Re: Hep c
Re: Hep c
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Posted by thanbey
on August 27, 2000 at 20:10:41:
In Reply to: Hep c posted by Smith on August 27, 2000 at 19:30:03:
: I was wondering if anybody had any thoughts on sleeping with people who don't know that you are HCV positive. Is it wrong to do so?
Here is a post I made on another board regarding the same question:
"the comments I made were specifically made regarding the
elements of a new relationship and disclosure.
When I made reference to a partner who may face the consequences, I
was speaking about a spouse or partner's right to know. Not the infected
partner, the other person.
As before, the risks are really unknown at this point. The percentages are
well documented in terms of what various experts think, based on
epidemiological study and pure conjecture. Sexual transmission happens
a lot. Why? Because people have repeated exposures (if you catch my
drift!) That's about numbers, not percentages. A lot of people have HCV
but do not know it. Those same people have sex a lot, many with multiple
partners multiple times. Monogamous sexual partners may have
developed an immunity of sorts. This is still unclear. Monogamy as a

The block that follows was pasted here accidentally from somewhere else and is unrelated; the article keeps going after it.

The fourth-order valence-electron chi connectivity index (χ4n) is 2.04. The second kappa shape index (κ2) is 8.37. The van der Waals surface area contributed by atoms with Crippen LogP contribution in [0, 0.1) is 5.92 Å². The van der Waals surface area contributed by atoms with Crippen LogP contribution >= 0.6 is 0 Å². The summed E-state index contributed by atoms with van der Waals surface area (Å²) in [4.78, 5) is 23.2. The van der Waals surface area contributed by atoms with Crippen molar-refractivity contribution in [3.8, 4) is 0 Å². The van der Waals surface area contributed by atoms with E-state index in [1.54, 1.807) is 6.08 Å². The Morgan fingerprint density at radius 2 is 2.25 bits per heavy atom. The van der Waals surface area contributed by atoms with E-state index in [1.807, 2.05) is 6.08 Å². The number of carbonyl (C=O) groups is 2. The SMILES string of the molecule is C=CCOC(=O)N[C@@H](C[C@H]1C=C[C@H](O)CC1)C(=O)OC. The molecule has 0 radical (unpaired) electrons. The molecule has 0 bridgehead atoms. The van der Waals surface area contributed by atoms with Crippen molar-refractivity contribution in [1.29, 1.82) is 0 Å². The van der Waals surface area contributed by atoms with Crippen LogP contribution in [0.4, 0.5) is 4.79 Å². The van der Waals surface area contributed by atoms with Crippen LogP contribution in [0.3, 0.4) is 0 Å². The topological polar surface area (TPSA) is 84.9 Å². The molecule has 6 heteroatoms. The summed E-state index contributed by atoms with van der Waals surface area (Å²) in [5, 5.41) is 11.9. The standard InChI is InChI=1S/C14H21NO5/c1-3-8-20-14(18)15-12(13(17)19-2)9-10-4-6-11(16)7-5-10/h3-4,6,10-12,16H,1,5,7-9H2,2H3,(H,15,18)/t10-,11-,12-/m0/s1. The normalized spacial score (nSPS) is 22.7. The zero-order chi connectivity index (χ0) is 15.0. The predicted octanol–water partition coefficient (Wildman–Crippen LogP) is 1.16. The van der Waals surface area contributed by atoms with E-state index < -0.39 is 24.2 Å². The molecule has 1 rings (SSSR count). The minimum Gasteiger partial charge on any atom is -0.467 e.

concept remains undefined as well, by the way. For some people,
particularly younger people, it means one parter at a time, or one partner
every six weeks or months! Just when does a new relationship convert
into a monogamous one? When does casual convert into serious?
Difficult to draw these lines, I think.
As I have many times stated, the actual risks (however low) are not as
important as the consideration of your partner's comfort with
ANY risk at all. The bottom line, to me, is that you must have as much
consideration for your partner as you do for yourself and your own needs
and feelings. And that you want from them, isn't it?
We are still discovering the answers to your questions. The more
important issue in the discussion is the consequence to a loving
relationship that not telling will bring. Likewise, both partners going into a
sexual union freely, openly, trustingly, and responsibly enhances the
chances that the bond will survive a transmission should one occur.
I am speaking on this board in general terms. Many more people read
this than post. My concern is that information contain all the issues so
that those who are in a decisionmaking mode have as many things to
consider as possible.
The reliability of condom use is well documented (95%+). Breaks occur
and accidents happen, so it isn't 100%. I advise it, anyway.
Life is full of everything, except guarantees. But you can increase the
odds of having a solid relationship and decrease the risk of transmission
by being a loving and responsible partner to those you are involved with,
on any level.
(added to for this board: YES, in my opinion it is wrong not to inform a sexual partner of the risk and allow them to
decide whether they wish to accept the risk)
I hope this helps,